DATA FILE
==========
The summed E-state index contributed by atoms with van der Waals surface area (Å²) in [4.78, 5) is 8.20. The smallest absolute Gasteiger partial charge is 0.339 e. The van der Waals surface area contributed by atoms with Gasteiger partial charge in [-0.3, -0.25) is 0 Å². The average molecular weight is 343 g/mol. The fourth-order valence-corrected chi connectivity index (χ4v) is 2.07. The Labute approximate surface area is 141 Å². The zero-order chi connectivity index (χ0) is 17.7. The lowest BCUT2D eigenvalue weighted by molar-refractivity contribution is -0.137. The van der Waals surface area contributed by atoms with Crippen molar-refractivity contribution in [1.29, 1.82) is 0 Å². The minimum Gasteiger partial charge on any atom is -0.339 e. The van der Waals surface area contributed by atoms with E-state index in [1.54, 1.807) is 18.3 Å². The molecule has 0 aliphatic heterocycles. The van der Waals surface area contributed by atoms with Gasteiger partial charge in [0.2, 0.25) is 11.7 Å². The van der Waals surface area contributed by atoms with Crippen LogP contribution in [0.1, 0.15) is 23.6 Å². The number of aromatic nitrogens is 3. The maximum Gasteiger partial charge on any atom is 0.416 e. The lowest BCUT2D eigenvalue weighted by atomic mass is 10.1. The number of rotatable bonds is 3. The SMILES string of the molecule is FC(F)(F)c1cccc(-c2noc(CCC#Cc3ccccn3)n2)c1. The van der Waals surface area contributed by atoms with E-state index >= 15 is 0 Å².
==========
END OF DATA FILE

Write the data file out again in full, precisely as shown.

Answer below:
The summed E-state index contributed by atoms with van der Waals surface area (Å²) in [4.78, 5) is 8.20. The smallest absolute Gasteiger partial charge is 0.339 e. The van der Waals surface area contributed by atoms with Gasteiger partial charge in [-0.3, -0.25) is 0 Å². The average molecular weight is 343 g/mol. The fourth-order valence-corrected chi connectivity index (χ4v) is 2.07. The Labute approximate surface area is 141 Å². The zero-order chi connectivity index (χ0) is 17.7. The lowest BCUT2D eigenvalue weighted by molar-refractivity contribution is -0.137. The van der Waals surface area contributed by atoms with Crippen molar-refractivity contribution in [1.29, 1.82) is 0 Å². The minimum Gasteiger partial charge on any atom is -0.339 e. The van der Waals surface area contributed by atoms with E-state index in [1.54, 1.807) is 18.3 Å². The molecule has 0 aliphatic heterocycles. The van der Waals surface area contributed by atoms with Gasteiger partial charge in [0.2, 0.25) is 11.7 Å². The van der Waals surface area contributed by atoms with Crippen LogP contribution in [0.1, 0.15) is 23.6 Å². The number of aromatic nitrogens is 3. The maximum Gasteiger partial charge on any atom is 0.416 e. The lowest BCUT2D eigenvalue weighted by atomic mass is 10.1. The number of rotatable bonds is 3. The SMILES string of the molecule is FC(F)(F)c1cccc(-c2noc(CCC#Cc3ccccn3)n2)c1. The van der Waals surface area contributed by atoms with E-state index >= 15 is 0 Å².